paper stories

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Saturday, December 13, 2008
I've been doing some Christmas shopping on Etsy, and I must report that it's very satisfying. If I'm spending money on gifts, I'd rather it go more or less directly into the hands of people who make things. This is probably not a sound theory as far as large scale Economics go, but it certainly makes me a lot happier than plonking down my credit card for mass produced whatever. Not that I haven't enjoyed plenty of mass produced whatever in my lifetime! But this holiday season with money tight all around, I decided I'd rather do it this way -- it's like small scale patronage! and I can do it in my pajamas! (Although I'm still buying books, which I can also do in my pajamas.)

Here are some items and sellers that've caught my eye recently. I've been reading a lot of fairytale/fable type stories lately and have thinking about paper, so these items fall into this theme. It may be too late to get something by Christmas, but maybe not! (Most sellers will tell you in their announcement section.)

I've seen Elsita featured in various craft/design blogs, and for good reason -- she's fabulous! She does a lot of different paper-themed art, but my favorites are the silhouettes. She offers reasonably priced prints of her amazing papercuts. (and occasionally original papercuts -- not cheap, but so wonderful!) This one is called "The Secret Anatomy of a Young Girl." She has a lot of fairy tale themed papercuts -- amazingly detailed work. She also offers some pieces in small 4" x 6" prints which are even more affordable!

I love the idea of shadow puppets and toys of the imagination in general. Orange Moon Toys have several different themed sets: (dinosaurs, thai legends, whales, Barack Obama, giant squid, castle, zombies, etc.) I like the pirate possibilities of this Battle of Trafalgar set. If you think you're too old to stage puppet shows (whatever!), these would be great party decor.

Roadside offers flat prints of dimensional paper sculpture. I love these a lot! She's fond of the circus, various acts of flying through the air (hot air balloon, umbrella, parachute, kite, carried by birds, cloud climbing), and also has some more straightforward portrait-style images (the letter, the camera, the road ahead). In the Woods print available here.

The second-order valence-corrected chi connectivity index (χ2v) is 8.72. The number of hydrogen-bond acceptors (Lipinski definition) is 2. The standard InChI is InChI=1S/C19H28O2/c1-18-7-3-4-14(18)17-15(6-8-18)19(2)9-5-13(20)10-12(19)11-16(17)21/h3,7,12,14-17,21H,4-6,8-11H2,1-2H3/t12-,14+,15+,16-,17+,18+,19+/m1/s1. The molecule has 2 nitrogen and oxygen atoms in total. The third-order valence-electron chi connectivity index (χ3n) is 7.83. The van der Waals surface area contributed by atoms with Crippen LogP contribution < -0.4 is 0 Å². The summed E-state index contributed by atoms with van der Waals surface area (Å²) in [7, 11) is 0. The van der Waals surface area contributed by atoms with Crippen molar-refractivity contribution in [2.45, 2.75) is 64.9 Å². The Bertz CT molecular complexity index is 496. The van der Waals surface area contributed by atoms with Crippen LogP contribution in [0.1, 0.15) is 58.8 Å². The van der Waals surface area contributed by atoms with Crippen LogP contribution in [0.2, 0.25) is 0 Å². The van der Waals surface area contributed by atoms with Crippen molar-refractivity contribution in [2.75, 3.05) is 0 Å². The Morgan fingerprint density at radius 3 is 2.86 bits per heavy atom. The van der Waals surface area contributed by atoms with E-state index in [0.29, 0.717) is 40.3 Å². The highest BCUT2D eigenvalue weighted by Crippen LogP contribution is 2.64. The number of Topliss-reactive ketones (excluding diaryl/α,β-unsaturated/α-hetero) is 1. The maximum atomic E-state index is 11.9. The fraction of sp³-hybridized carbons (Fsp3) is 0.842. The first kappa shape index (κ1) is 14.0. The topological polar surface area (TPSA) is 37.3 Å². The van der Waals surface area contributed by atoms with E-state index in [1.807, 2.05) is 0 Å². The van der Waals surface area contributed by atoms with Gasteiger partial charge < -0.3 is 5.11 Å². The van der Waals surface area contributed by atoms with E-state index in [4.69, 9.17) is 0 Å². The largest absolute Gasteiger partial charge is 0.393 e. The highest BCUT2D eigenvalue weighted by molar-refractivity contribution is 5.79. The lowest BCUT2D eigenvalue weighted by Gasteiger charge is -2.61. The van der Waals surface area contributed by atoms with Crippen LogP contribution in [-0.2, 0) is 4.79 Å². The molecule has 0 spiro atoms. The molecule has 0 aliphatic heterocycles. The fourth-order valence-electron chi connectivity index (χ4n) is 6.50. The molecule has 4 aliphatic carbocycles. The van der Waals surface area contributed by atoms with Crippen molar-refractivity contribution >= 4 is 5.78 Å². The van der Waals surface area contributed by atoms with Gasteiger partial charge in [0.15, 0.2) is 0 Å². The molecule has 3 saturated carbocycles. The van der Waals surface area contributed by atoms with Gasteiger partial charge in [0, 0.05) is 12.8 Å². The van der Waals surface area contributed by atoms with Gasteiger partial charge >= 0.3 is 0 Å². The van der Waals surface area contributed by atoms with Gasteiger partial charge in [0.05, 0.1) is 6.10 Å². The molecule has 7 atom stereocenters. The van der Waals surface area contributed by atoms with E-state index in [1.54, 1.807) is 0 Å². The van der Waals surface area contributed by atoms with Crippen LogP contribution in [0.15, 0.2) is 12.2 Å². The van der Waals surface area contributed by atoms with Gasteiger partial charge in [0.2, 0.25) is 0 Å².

Speaking of paper, design, and setting your imagination on fire, Design*Sponge has collaborated with the New York Public Library on a series of Design By The Book video podcasts about inspiration. I'm enjoying it very much! The project is this: Artists of various disciplines were invited to participate in a challenge -- they must come up with a design based on inspiration gleaned at the NYPL. The idea is that most people do not realize the VAST RESOURCES available to anyone with access to a library. (although it must be noted that some libraries are going to have a deeper collection than others. The NYPL is especially rich.) It's like a detective story, except the clues they are searching for are not about Professor Plum in the Kitchen with a Candlestick, but regarding the elusive and amorphous subject of inspiration. (with a chorus of "I didn't even know such books existed!") There have only been two episodes so far. The first one was an introduction to the project and the artists. The second featured a (gratuitous! but I liked it anyway) cameo by Isaac Mizrahi and introduction to librarian Jessica Pigza, who is working with the artists to bring them items of interest from the collection. Good stuff! You can view the series a number of ways (including free iTunes download), all of which are enumerated on the NYPL page for the project.
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